How to Support Your Student Abroad

Studying abroad will certainly be a defining period in your daughter or son’s life but we understand that you may have conflicting feelings about the upcoming experience. You and your student are excited at the opportunities that lie ahead but at the same time, there is some hesitation about being an ocean apart.

DIS Resources

You and your student will undoubtedly have many questions before departing and while they are studying abroad with DIS. Start by encouraging your student to read the handbooks and emails sent to him or her before their departure for DIS, as well as during Arrivals Week sessions and throughout the semester.

However, you will also find a wealth of resource information at your fingertips on this site. Some good places to start are:

DIS Copenhagen

DIS Stockholm

Tips on Supporting Your Student While Abroad

There are some things you can do as the parent of a student going abroad to help maximize your son or daughter’s experience and promote further independence:

  • Your son or daughter may need and/or ask for help in preparing for their experience abroad. Instead of offering to do something for them (fill out paperwork, call our office, etc.), empower them by encouraging them to do the research they need to complete the task themselves
  • Encouraging independence before your student goes abroad will make it much easier for them to flourish in a new country. Before your son or daughter departs, talk through both of your expectations of them while you are abroad, and encourage them to take advantage of our on-site staff for questions, concerns, problems they may encounter once here
  • If your son or daughter contacts you from abroad and is upset, unhappy, etc. it will make you worry as you feel there isn’t much you can do to help them. Direct them to our on-site Housing & Student Support Offices, as we have staff focusing on all areas of the student experience (academics, housing, etc.) and our staff is used to speaking to students that may be having a difficult time adapting. Questions, concerns and problems will be handled and addressed much more quickly if the student goes straight to our on-site staff
  • Though it is difficult, we recommend that students only speak to their parents once every week or two. More frequent communication can actually be harmful, as it can cause your student to become homesick and keep them from trying to solve problems on their own. Keep your conversations about what your son or daughter is doing and learning, and not about what they are missing out on in the U.S. Distance will encourage greater independence, which is trait all study abroad students need to be successful
    Expect a difference when you pick your son or daughter up at the airport after a semester abroad. Sure, they may have a new hairstyle and new clothes (and hopefully no new tattoos), but they may have some more profound changes in store for you. A semester abroad should be an eye opening experience and some of these experiences may have influenced your son or daughter. Students may return with different values and new interests. They may also experience reverse culture shock, where they will start to compare the U.S. to Denmark. This usually only lasts a short time. Use this time to learn from your son or daughter’s experience. Allow them to make these comparisons and go through this readjustment. They will need your support, interest and understanding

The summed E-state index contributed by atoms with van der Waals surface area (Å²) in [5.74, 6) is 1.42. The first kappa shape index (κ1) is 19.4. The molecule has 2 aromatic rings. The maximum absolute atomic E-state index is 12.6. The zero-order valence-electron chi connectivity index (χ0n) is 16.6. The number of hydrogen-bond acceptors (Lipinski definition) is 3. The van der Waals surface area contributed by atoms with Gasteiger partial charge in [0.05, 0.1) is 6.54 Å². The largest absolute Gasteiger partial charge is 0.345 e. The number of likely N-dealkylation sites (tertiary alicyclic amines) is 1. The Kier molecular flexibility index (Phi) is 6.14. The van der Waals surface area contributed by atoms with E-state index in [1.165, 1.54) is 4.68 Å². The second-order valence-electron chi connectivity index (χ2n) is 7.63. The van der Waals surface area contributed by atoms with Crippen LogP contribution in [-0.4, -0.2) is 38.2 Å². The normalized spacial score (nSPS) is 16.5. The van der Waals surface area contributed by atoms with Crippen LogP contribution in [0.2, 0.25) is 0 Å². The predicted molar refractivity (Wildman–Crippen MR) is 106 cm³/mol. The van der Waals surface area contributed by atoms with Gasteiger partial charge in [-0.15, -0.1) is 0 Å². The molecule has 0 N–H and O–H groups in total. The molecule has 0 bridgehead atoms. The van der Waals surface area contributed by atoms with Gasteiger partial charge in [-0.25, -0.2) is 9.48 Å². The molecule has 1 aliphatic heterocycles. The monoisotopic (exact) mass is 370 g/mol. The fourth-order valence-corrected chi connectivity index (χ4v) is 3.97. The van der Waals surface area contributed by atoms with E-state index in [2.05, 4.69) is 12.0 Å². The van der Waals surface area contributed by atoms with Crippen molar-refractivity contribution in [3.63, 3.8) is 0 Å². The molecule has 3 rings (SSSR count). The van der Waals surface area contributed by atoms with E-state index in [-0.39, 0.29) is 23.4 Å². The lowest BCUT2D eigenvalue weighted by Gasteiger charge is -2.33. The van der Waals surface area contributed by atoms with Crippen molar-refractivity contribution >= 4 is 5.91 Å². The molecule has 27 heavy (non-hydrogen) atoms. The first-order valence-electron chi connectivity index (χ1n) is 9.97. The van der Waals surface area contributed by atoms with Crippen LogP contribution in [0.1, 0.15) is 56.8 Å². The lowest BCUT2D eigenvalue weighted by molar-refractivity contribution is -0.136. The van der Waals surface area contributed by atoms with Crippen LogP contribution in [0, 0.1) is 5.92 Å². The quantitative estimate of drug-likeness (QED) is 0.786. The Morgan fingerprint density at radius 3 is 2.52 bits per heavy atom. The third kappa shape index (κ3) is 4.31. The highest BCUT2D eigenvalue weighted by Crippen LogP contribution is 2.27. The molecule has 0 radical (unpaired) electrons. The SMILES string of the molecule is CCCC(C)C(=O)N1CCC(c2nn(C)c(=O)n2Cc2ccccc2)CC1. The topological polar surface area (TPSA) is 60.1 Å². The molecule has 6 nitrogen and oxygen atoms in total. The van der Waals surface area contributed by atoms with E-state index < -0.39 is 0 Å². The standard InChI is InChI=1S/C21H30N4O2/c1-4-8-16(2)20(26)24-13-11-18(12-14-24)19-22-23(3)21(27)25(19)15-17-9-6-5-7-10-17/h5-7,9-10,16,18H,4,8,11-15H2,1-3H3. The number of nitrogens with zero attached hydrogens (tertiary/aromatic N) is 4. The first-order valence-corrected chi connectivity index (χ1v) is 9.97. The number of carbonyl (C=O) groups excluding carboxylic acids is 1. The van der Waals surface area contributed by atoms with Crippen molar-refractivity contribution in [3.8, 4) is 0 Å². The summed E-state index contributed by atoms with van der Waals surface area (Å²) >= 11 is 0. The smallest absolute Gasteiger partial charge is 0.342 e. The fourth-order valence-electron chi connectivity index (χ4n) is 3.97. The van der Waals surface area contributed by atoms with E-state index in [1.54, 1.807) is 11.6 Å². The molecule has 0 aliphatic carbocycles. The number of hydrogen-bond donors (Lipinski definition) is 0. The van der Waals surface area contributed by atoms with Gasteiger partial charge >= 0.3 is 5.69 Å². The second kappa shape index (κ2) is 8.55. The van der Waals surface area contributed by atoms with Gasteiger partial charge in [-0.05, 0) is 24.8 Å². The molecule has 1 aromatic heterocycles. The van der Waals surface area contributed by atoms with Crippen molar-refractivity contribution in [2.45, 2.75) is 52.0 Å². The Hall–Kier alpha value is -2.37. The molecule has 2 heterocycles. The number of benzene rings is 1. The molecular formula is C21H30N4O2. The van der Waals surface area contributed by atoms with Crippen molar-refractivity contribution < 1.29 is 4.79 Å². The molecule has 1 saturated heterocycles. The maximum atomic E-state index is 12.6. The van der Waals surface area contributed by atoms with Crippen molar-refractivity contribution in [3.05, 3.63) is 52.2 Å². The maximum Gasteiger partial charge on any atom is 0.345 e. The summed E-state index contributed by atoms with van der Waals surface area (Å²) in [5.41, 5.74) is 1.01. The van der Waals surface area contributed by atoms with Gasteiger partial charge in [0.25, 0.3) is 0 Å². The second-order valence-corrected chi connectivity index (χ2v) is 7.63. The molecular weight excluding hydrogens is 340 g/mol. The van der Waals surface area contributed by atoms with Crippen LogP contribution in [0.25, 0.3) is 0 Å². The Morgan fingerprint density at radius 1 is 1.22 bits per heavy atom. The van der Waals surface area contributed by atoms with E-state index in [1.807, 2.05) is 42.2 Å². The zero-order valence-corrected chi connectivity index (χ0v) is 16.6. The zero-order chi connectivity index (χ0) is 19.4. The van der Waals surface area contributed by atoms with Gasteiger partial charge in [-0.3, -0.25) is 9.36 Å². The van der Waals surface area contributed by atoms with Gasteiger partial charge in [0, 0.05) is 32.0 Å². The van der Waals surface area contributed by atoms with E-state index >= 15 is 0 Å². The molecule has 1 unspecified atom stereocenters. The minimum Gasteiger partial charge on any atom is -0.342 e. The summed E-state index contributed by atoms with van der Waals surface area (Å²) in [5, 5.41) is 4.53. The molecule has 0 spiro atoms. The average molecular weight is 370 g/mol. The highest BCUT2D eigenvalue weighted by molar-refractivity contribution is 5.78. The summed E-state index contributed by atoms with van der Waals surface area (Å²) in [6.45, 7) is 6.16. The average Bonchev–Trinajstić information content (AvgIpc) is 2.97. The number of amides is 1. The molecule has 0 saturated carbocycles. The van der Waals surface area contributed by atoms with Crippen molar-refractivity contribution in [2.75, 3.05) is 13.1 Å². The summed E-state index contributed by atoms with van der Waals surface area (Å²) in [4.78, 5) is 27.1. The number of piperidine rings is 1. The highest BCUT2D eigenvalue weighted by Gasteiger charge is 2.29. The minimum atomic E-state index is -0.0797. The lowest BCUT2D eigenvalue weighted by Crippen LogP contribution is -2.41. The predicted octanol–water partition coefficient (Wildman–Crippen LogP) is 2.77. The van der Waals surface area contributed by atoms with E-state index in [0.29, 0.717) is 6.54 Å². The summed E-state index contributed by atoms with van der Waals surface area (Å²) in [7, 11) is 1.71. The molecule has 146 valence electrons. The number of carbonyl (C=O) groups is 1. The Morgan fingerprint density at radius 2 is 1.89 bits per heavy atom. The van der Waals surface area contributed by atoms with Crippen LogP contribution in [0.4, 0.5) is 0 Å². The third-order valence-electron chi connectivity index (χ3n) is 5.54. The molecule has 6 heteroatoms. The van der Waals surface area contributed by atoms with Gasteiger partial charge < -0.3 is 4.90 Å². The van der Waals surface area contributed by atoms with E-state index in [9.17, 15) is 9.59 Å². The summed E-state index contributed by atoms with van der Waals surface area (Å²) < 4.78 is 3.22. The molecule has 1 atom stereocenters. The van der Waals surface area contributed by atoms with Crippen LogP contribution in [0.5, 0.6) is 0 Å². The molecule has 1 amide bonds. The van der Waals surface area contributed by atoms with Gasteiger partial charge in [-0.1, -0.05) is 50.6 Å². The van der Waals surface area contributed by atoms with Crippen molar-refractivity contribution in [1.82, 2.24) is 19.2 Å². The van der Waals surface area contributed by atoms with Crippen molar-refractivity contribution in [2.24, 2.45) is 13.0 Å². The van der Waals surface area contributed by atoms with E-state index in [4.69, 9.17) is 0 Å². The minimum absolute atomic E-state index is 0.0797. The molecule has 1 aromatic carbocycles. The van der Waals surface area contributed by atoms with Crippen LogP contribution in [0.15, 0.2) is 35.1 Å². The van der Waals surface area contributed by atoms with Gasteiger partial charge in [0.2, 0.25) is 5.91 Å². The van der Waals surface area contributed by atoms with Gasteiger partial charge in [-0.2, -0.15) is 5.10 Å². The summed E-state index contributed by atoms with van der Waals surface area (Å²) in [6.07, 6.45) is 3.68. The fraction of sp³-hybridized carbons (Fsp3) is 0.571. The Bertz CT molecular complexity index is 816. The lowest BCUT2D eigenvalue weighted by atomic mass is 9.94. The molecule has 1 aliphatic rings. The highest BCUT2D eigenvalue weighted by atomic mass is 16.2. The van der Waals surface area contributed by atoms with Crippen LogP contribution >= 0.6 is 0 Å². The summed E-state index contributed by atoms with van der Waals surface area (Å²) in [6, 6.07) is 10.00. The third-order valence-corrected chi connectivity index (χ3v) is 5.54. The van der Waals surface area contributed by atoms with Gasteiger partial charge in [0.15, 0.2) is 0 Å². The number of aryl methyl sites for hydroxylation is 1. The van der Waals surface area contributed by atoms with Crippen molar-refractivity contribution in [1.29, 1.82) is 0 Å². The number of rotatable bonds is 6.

Calling Abroad

To place a call from the U.S. to Denmark:

  • Dial 011
  • Dial 45 (Denmark’s country code)
  • Dial the 8-digit Danish telephone number

To place a call from the U.S. to Sweden:

  • Dial 011
  • Dial 46 (Sweden’s country code)
  • Dial the 8-digit Danish telephone number

Sending Mail to DIS Copenhagen

If you plan to mail a package or letter to your student currently studying at the DIS Copenhagen location, it can be sent to the DIS main address:

(student’s name)
c/o DIS Copenhagen
Vestergade 7
DK- 1456 Copenhagen K
Denmark

For most items, list the contents of a package as “used personal belongings” (e.g.; clothing, textbooks, etc.) so that it can be cleared through customs. The sender should declare a $0 dollar value for the package to avoid customs duty charges; however, if they open the package and estimate a higher value, your son or daughter will be charged customs’ duty and note that this can often be costly!

If you need to insure a package that is more valuable, you’ll be required to declare a higher dollar value. This will affect the customs duty charges in Denmark, which can vary greatly but may be as high as 30-40% of the value of the package. It is the receiver’s responsibility to pay this before the package can be released, so your student may receive a hefty bill from the Danish authorities along with the laptop or iPod you sent for a birthday. For the most up-to-date information, contact the International Trade Commission at 1-800-872-8723. Always explore different options for mailing packages (e.g., through the post office, UPS, FedEx, etc.) but please be aware that FedEx and UPS will only ship new goods. If you plan to ship used clothes, etc., you must use the U.S. postal service. In most cases, it is actually easier and cheaper to use the U.S. postal service.